Legal informatics can play a unique role in theoretically framing, and technically implementing, the alignment of AI behavior with human goals.
AI is being widely deployed. Meanwhile, specifying the desirability (i.e., value) of an AI system taking any particular action in any particular state of the world is unwieldy beyond a very limited set of value-action-state tuples. In fact, the purpose of most AI systems is to train on a subset of value-action-state tuples and have the resulting model generalize to previously unencountered states, i.e., maintain the same level of performance in novel circumstances sufficiently different from the training data. The reward function ascribing values to an agent’s actions during training is inevitably a proxy for the breadth of human preferences. Even in training, an AI system often exhibits unanticipated “shortcut” behaviors that optimize the inherently limited function, leading the system to aggressively optimize for reward at the expense of other (usually less quantifiable) variables of interest. Surprising, and negative, AI behaviors may result. Learning reward functions based on human feedback or human demonstration can help. But, regardless of approach, it is not possible to manually specify or automatically enumerate a discernment of humans’ desirability of all actions a system might take. Therefore, after training, the system is deployed with an incomplete map of human preferred territory. The resulting mismatch between what a human wants and what an AI does is the alignment problem.
Recognizing that alignment is a spectrum, and that it is a moving target as AI capabilities advance, we have three primary desiderata for a framework to increase alignment. First, the framework should be theoretically well-developed, with modular constructs for specifying human goals that handle ambiguity and novelty. Second, it should scale with AI: as AI systems become more capable, the framework should provide solutions calibrated to that higher level of capability. Third, it should be rigorously battle-tested – even better if the documentation of the battle-testing produces reams of data that can be leveraged for learning societal values.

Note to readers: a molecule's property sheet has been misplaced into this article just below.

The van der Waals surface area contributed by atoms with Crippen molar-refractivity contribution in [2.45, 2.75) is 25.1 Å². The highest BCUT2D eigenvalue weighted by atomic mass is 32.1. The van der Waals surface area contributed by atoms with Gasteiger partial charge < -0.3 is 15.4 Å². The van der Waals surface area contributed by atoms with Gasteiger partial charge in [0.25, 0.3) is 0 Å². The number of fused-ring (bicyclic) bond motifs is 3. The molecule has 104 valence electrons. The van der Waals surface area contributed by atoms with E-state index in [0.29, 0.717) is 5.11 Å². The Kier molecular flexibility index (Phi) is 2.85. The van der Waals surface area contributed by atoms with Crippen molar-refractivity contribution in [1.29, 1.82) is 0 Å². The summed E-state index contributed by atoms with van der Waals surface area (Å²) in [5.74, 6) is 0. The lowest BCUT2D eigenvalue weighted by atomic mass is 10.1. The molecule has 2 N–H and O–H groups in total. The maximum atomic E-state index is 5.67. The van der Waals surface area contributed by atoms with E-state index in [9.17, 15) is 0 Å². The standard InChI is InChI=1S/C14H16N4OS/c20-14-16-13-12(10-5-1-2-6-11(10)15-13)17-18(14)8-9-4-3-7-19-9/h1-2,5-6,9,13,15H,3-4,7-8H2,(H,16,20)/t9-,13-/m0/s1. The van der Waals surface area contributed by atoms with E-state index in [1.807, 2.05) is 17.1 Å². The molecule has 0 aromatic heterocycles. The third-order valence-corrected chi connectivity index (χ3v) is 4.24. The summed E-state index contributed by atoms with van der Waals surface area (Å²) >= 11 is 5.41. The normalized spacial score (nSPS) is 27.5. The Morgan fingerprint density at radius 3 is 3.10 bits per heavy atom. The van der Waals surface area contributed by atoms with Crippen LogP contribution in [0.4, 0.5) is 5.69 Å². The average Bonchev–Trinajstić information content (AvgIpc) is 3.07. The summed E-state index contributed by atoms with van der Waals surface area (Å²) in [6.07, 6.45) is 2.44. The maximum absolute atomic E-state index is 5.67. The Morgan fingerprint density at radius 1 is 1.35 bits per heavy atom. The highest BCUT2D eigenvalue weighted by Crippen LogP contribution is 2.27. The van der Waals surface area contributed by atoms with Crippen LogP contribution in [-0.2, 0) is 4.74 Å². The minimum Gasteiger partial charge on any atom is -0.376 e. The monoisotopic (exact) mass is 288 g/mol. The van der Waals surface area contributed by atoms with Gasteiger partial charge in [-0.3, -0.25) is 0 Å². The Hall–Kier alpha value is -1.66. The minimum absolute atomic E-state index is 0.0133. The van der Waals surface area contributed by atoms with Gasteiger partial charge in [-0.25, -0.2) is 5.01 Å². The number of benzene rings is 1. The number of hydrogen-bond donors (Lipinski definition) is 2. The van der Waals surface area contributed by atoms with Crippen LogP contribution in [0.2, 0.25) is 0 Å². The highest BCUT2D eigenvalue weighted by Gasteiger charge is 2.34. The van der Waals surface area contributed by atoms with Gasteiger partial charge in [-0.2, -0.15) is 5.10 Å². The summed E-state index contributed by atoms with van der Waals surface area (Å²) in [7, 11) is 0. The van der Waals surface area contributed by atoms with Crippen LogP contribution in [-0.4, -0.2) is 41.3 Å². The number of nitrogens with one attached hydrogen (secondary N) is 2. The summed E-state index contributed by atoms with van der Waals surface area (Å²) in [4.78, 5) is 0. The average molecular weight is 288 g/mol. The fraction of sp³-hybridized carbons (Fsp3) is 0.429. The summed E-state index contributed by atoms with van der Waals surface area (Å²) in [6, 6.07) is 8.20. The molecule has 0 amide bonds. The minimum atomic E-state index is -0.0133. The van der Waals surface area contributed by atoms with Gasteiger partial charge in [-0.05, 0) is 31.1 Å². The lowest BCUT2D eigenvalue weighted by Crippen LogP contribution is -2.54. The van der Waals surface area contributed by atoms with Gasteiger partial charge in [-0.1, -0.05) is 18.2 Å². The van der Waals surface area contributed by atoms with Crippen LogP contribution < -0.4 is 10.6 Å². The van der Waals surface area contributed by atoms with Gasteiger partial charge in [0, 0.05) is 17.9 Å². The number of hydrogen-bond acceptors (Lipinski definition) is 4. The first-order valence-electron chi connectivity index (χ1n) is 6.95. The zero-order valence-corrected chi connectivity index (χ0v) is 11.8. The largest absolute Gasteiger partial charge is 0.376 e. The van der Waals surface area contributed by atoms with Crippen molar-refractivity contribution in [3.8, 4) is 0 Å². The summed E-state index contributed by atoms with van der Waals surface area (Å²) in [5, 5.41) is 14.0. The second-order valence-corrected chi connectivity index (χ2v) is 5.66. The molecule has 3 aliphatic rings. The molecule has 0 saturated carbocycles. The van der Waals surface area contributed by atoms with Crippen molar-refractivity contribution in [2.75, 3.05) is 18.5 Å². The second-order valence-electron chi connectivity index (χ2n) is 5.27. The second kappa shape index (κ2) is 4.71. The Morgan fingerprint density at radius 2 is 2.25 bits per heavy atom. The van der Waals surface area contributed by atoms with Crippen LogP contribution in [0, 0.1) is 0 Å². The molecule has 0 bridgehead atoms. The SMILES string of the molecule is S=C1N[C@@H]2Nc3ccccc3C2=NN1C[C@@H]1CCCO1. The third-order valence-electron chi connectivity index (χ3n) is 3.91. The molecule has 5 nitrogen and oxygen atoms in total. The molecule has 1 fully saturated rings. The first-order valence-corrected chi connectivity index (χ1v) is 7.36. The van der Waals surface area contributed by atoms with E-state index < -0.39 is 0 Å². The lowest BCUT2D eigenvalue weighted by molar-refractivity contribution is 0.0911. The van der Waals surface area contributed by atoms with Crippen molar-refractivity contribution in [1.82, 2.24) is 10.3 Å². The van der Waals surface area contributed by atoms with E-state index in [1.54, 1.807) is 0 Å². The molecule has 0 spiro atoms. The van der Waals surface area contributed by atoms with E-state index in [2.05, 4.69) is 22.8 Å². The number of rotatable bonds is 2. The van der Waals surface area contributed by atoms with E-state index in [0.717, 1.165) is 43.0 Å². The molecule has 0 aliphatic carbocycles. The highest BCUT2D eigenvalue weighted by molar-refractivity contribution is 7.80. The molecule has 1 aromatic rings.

Law, as the applied philosophy of multi-agent alignment, uniquely fulfills these demands. AI alignment is a problem because we cannot directly specify AI behavior ex ante. Similarly, parties to a legal contract cannot predict every contingency of their relationship, and legislators cannot predict the specific circumstances under which their laws will be applied. Methodologies for making (public and private) law, and for interpreting law – that apply broad pre-determined goals to novel specific circumstances – have been theoretically refined by scholars, practitioners, and courts for centuries (requirement one). As the state-of-the-art for AI advances, we can set higher bars of demonstrated legal understanding capabilities. If a developer claims their system has advanced capabilities on tasks, then the developer could demonstrate correspondingly advanced legal abilities of the AI (requirement two). The practices of making, interpreting, and enforcing law have been battle tested through millions of legal and regulatory actions that have been memorialized in digital format (requirement three), providing large data sets of detailed historical examples, generalizable precedents with accompanying explanations, and millions of well-trained active lawyers from which to elicit targeted AI model fine-tuning feedback to embed an ever-evolving comprehension of human goals.
We are leveraging law, as purely an information source for AI training and validation, as potentially a significant tool in the alignment kit.
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